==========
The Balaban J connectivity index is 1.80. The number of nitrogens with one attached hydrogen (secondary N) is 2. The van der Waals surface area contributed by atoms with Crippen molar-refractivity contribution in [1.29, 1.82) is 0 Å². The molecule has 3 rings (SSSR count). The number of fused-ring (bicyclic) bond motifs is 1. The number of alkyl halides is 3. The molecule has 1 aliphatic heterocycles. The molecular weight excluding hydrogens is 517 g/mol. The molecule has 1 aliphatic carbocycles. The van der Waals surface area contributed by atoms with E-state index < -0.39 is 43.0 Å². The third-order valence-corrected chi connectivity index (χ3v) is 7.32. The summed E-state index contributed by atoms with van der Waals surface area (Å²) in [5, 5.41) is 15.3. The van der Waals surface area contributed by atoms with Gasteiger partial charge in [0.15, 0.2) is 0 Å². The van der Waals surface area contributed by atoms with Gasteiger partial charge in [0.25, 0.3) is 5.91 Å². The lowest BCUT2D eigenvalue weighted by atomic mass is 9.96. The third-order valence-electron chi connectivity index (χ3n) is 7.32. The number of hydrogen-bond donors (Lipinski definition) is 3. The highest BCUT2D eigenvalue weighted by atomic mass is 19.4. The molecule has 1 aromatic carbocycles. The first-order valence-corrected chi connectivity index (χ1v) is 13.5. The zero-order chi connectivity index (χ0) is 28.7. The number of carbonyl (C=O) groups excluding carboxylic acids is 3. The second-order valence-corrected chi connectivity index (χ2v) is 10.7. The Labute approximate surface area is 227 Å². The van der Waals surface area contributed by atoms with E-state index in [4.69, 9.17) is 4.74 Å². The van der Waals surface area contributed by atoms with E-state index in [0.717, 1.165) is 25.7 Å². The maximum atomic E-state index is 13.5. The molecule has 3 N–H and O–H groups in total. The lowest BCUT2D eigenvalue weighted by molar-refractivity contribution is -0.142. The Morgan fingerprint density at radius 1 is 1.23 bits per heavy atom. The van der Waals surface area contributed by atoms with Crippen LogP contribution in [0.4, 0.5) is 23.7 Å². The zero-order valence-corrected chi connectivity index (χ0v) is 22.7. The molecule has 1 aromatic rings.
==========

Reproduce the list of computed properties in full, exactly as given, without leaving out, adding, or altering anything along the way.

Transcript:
The Balaban J connectivity index is 1.80. The number of nitrogens with one attached hydrogen (secondary N) is 2. The van der Waals surface area contributed by atoms with Crippen molar-refractivity contribution in [1.29, 1.82) is 0 Å². The molecule has 3 rings (SSSR count). The number of fused-ring (bicyclic) bond motifs is 1. The number of alkyl halides is 3. The molecule has 1 aliphatic heterocycles. The molecular weight excluding hydrogens is 517 g/mol. The molecule has 1 aliphatic carbocycles. The van der Waals surface area contributed by atoms with E-state index < -0.39 is 43.0 Å². The third-order valence-corrected chi connectivity index (χ3v) is 7.32. The summed E-state index contributed by atoms with van der Waals surface area (Å²) in [5, 5.41) is 15.3. The van der Waals surface area contributed by atoms with Gasteiger partial charge in [0.15, 0.2) is 0 Å². The van der Waals surface area contributed by atoms with Gasteiger partial charge in [0.25, 0.3) is 5.91 Å². The lowest BCUT2D eigenvalue weighted by atomic mass is 9.96. The third-order valence-electron chi connectivity index (χ3n) is 7.32. The number of hydrogen-bond donors (Lipinski definition) is 3. The highest BCUT2D eigenvalue weighted by atomic mass is 19.4. The molecule has 1 aromatic carbocycles. The first-order valence-corrected chi connectivity index (χ1v) is 13.5. The zero-order chi connectivity index (χ0) is 28.7. The number of carbonyl (C=O) groups excluding carboxylic acids is 3. The second-order valence-corrected chi connectivity index (χ2v) is 10.7. The Labute approximate surface area is 227 Å². The van der Waals surface area contributed by atoms with E-state index in [4.69, 9.17) is 4.74 Å². The van der Waals surface area contributed by atoms with E-state index in [0.717, 1.165) is 25.7 Å². The maximum atomic E-state index is 13.5. The molecule has 3 N–H and O–H groups in total. The lowest BCUT2D eigenvalue weighted by molar-refractivity contribution is -0.142. The Morgan fingerprint density at radius 1 is 1.23 bits per heavy atom. The van der Waals surface area contributed by atoms with Crippen LogP contribution in [0.4, 0.5) is 23.7 Å². The zero-order valence-corrected chi connectivity index (χ0v) is 22.7. The molecule has 1 aromatic rings.